As with all suggested wine and food pairings, personal taste is paramount.  If you just don’t like red wines or white wines (but why?), just go with what you like.  A light red can go with fish or chicken, and a heavy white, like an oaked chardonnay, can go with meats.  However, I can’t picture having any white with steak.  Instead, have a beer! Happy Valentine’s Day.

Channing Daughters: SoFo, So Good September 14, 2018

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https://www.channingdaughters.com/

Friends often ask me, “What’s your favorite winery?”  I have various answers—rosés at Croteaux, whites at One Woman, reds at Pellegrini, Mattebella for sitting outside, Sherwood for the fireplace in the winter, etc.—but really, Channing Daughters is my favorite.  Unfortunately, it is on the South Fork, so we don’t get there as often as we like.  However, we had an errand that could only be done in Southampton, so off we went.  The errand finished, we took a walk around Sag Harbor, got a bite of lunch at the Golden Pear (really good sandwich), and headed to Channing Daughters.

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This line-up of bottles shows just some of the wines Channing Daughters makes.

So why do we like this winery so much?  It is the most creative, interesting winery on Long Island, growing about two dozen different grapes and mixing and matching them in unusual ways.  And we like almost all their wines. That’s why we joined their wine club, despite the inconvenience of having to be home to sign for the UPS delivery.

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Part of the outside area.

The tasting room is small, with a bar along one side and a few barrels on which to rest your tastes, plus some outside tables in the summer.  They carry a small selection of wine-related gifts, and offer some plain crackers as palate cleansers.  However, we’ve never been there without having interesting conversations with both the people at the bar and the servers, who are very well versed in the wines and eager to share what they know. For really complete analyses of the wines, check out their web site.

 

A tasting consists of six wines for $18, and though the wines in the tasting are listed on a chalkboard, we overheard the servers customize tastings for people based on what they like or don’t like.  As wine club members, we could have tasted any wines, but I wanted to taste the two wines which had just come in our shipment.  So we did the standard tasting plus those two.  Although we each could have had our own tasting, we decided to share in the interests of sobriety.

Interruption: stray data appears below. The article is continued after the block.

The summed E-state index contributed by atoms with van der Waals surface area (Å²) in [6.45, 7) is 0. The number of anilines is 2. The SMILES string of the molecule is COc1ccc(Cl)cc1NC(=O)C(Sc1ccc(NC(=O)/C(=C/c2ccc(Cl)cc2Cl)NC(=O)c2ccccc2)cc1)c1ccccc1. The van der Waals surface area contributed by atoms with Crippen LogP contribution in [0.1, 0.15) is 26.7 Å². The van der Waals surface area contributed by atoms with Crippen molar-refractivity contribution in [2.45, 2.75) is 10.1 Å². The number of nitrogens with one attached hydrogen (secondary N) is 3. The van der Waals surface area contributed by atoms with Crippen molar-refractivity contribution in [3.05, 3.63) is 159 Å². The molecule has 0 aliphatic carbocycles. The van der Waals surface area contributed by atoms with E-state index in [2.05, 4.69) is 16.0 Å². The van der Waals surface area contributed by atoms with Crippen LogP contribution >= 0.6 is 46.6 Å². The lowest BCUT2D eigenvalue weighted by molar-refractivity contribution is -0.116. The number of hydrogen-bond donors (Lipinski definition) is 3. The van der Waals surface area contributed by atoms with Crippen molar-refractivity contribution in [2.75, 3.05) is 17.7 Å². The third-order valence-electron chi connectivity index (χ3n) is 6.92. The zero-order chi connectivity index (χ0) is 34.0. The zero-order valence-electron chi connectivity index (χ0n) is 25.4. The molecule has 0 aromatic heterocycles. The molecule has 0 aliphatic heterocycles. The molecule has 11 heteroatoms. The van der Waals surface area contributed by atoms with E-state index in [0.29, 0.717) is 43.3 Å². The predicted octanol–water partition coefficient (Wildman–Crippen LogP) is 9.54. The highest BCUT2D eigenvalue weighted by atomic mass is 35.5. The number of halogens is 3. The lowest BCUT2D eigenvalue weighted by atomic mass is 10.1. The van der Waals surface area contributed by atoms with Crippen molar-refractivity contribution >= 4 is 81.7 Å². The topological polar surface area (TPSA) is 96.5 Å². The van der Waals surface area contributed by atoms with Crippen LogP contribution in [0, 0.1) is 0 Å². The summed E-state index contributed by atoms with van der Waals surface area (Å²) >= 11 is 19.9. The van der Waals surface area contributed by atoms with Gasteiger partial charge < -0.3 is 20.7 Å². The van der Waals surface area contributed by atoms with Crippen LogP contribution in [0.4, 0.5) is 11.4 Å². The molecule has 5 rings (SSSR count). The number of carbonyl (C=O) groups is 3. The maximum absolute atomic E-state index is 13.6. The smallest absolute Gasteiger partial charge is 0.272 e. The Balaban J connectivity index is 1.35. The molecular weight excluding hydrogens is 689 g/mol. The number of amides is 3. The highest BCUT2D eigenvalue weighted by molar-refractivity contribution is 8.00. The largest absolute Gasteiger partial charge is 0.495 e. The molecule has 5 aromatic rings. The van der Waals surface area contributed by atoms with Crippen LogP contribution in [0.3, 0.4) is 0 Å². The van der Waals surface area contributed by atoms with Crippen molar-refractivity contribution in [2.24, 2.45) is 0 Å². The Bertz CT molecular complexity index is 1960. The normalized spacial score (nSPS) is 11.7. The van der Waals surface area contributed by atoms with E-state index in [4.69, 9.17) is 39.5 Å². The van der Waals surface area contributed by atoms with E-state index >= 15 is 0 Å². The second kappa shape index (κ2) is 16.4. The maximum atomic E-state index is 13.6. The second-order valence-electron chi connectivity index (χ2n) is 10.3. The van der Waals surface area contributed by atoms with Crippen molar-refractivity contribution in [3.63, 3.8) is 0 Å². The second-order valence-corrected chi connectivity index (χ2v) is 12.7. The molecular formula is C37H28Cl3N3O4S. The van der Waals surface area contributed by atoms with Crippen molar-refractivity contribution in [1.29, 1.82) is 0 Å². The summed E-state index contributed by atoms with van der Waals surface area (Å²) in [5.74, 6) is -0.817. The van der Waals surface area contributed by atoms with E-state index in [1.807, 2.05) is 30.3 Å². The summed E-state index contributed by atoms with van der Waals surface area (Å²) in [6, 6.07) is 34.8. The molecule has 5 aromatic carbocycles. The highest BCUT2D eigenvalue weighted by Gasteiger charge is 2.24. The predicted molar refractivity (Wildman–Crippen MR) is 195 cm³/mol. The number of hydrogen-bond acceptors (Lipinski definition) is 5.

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The upside down tree is their logo, and references one of Walter Channing”s skills, which is carving.

  1. 2015 Vino Bianco           $20

A blend of 36% Pinot Grigio, 26% Sauvignon Blanc, 15% Tocai Friulano and 23% Chardonnay, this is a basic good white wine.  Dry and refreshing, it has, observed my husband, “lots of taste.”  Citrus, flowers, spice, fruit—I agree.  They age some of the wine in steel, some in old oak, some in new oak, then blend it all together.  As I said, they are creative!  We buy two bottles, and think about having some the next time we buy oysters.

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  1. 2016 Rosato di Sculpture Garden $25

This is one of the rosés they make.  A number of years ago, they had seven, the result of late heavy rains which made them reluctant to use the red wine grapes for reds, as the flavor would be too diluted.  So instead they made rosé.  Good move.  The rosés were so popular, they now make a bunch every year.  This one is a field blend, of 91% merlot, 6% teroldego, and 3% blaufrankisch.  Really nice.  The aroma is somewhat earthy and minerally, and it has the strawberry taste you expect plus a really nice minerality and maybe some nutmeg.  Good.

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Orange wine!

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  1. 2014 Meditazione $40